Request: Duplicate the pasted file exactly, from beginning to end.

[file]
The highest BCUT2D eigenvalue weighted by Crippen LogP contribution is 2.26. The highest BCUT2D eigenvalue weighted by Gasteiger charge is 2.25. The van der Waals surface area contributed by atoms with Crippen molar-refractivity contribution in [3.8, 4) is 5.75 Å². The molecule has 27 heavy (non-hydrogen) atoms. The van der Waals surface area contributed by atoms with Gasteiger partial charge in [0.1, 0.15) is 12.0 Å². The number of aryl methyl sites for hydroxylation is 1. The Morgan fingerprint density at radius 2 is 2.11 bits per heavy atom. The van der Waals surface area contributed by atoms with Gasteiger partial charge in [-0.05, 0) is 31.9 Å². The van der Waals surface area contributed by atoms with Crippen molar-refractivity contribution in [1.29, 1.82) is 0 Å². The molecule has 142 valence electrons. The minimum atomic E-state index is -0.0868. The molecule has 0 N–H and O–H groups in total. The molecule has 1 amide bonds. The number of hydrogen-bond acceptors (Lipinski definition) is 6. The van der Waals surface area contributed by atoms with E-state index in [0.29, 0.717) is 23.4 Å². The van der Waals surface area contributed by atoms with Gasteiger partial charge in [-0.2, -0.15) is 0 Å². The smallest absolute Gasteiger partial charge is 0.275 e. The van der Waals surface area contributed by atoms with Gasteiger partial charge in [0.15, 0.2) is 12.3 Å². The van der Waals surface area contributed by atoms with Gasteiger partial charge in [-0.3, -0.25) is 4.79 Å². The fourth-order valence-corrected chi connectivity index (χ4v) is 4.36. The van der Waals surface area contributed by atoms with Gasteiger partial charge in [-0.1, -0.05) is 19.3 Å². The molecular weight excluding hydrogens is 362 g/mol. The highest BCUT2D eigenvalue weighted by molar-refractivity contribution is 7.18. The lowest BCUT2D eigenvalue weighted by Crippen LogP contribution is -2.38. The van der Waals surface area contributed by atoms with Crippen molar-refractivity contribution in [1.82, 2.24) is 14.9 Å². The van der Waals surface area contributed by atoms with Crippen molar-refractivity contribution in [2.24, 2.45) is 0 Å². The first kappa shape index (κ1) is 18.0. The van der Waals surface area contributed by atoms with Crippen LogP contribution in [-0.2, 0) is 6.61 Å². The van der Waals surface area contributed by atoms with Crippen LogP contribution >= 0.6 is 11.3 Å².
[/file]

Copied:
The highest BCUT2D eigenvalue weighted by Crippen LogP contribution is 2.26. The highest BCUT2D eigenvalue weighted by Gasteiger charge is 2.25. The van der Waals surface area contributed by atoms with Crippen molar-refractivity contribution in [3.8, 4) is 5.75 Å². The molecule has 27 heavy (non-hydrogen) atoms. The van der Waals surface area contributed by atoms with Gasteiger partial charge in [0.1, 0.15) is 12.0 Å². The number of aryl methyl sites for hydroxylation is 1. The Morgan fingerprint density at radius 2 is 2.11 bits per heavy atom. The van der Waals surface area contributed by atoms with Gasteiger partial charge in [-0.05, 0) is 31.9 Å². The van der Waals surface area contributed by atoms with Crippen molar-refractivity contribution in [1.29, 1.82) is 0 Å². The molecule has 142 valence electrons. The minimum atomic E-state index is -0.0868. The molecule has 0 N–H and O–H groups in total. The molecule has 1 amide bonds. The number of hydrogen-bond acceptors (Lipinski definition) is 6. The van der Waals surface area contributed by atoms with E-state index in [0.29, 0.717) is 23.4 Å². The van der Waals surface area contributed by atoms with Gasteiger partial charge in [-0.2, -0.15) is 0 Å². The smallest absolute Gasteiger partial charge is 0.275 e. The van der Waals surface area contributed by atoms with Gasteiger partial charge in [0.15, 0.2) is 12.3 Å². The van der Waals surface area contributed by atoms with Gasteiger partial charge in [-0.3, -0.25) is 4.79 Å². The fourth-order valence-corrected chi connectivity index (χ4v) is 4.36. The van der Waals surface area contributed by atoms with Gasteiger partial charge in [-0.1, -0.05) is 19.3 Å². The molecular weight excluding hydrogens is 362 g/mol. The highest BCUT2D eigenvalue weighted by molar-refractivity contribution is 7.18. The lowest BCUT2D eigenvalue weighted by Crippen LogP contribution is -2.38. The van der Waals surface area contributed by atoms with Crippen molar-refractivity contribution in [1.82, 2.24) is 14.9 Å². The van der Waals surface area contributed by atoms with Crippen molar-refractivity contribution in [2.24, 2.45) is 0 Å². The first kappa shape index (κ1) is 18.0. The van der Waals surface area contributed by atoms with Crippen LogP contribution in [-0.2, 0) is 6.61 Å². The van der Waals surface area contributed by atoms with Crippen LogP contribution >= 0.6 is 11.3 Å².